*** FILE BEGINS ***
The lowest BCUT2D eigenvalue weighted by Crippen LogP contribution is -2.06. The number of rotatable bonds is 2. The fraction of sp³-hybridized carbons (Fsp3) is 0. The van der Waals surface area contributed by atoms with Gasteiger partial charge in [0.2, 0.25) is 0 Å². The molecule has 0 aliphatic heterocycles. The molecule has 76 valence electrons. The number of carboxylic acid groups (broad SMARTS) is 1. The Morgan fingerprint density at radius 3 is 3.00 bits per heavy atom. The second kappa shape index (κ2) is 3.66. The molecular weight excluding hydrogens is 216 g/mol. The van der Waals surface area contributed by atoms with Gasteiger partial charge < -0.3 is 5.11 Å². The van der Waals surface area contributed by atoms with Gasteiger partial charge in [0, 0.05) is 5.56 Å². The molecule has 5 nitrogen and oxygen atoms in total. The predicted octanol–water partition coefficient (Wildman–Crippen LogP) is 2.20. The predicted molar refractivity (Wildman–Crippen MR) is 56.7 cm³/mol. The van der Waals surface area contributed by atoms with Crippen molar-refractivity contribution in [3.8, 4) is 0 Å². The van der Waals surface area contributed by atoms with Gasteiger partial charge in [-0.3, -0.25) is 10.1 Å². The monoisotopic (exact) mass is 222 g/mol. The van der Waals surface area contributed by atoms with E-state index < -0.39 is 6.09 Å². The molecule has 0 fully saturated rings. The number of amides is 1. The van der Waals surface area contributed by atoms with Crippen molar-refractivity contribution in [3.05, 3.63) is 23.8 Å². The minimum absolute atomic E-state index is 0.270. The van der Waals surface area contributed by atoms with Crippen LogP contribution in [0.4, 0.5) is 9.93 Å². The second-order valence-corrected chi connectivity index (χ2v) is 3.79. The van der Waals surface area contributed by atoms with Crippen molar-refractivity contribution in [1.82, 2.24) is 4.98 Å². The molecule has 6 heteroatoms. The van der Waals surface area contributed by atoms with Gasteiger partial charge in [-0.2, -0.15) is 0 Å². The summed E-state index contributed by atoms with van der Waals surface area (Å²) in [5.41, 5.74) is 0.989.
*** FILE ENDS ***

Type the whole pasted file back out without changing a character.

The lowest BCUT2D eigenvalue weighted by Crippen LogP contribution is -2.06. The number of rotatable bonds is 2. The fraction of sp³-hybridized carbons (Fsp3) is 0. The van der Waals surface area contributed by atoms with Gasteiger partial charge in [0.2, 0.25) is 0 Å². The molecule has 0 aliphatic heterocycles. The molecule has 76 valence electrons. The number of carboxylic acid groups (broad SMARTS) is 1. The Morgan fingerprint density at radius 3 is 3.00 bits per heavy atom. The second kappa shape index (κ2) is 3.66. The molecular weight excluding hydrogens is 216 g/mol. The van der Waals surface area contributed by atoms with Gasteiger partial charge < -0.3 is 5.11 Å². The van der Waals surface area contributed by atoms with Gasteiger partial charge in [0, 0.05) is 5.56 Å². The molecule has 5 nitrogen and oxygen atoms in total. The predicted octanol–water partition coefficient (Wildman–Crippen LogP) is 2.20. The predicted molar refractivity (Wildman–Crippen MR) is 56.7 cm³/mol. The van der Waals surface area contributed by atoms with Crippen molar-refractivity contribution in [3.8, 4) is 0 Å². The van der Waals surface area contributed by atoms with Gasteiger partial charge in [-0.3, -0.25) is 10.1 Å². The monoisotopic (exact) mass is 222 g/mol. The van der Waals surface area contributed by atoms with E-state index < -0.39 is 6.09 Å². The molecule has 0 fully saturated rings. The number of amides is 1. The van der Waals surface area contributed by atoms with Crippen molar-refractivity contribution in [3.05, 3.63) is 23.8 Å². The minimum absolute atomic E-state index is 0.270. The van der Waals surface area contributed by atoms with Crippen LogP contribution in [0.4, 0.5) is 9.93 Å². The second-order valence-corrected chi connectivity index (χ2v) is 3.79. The van der Waals surface area contributed by atoms with Crippen molar-refractivity contribution in [1.82, 2.24) is 4.98 Å². The molecule has 6 heteroatoms. The van der Waals surface area contributed by atoms with Gasteiger partial charge in [-0.2, -0.15) is 0 Å². The summed E-state index contributed by atoms with van der Waals surface area (Å²) in [5.41, 5.74) is 0.989.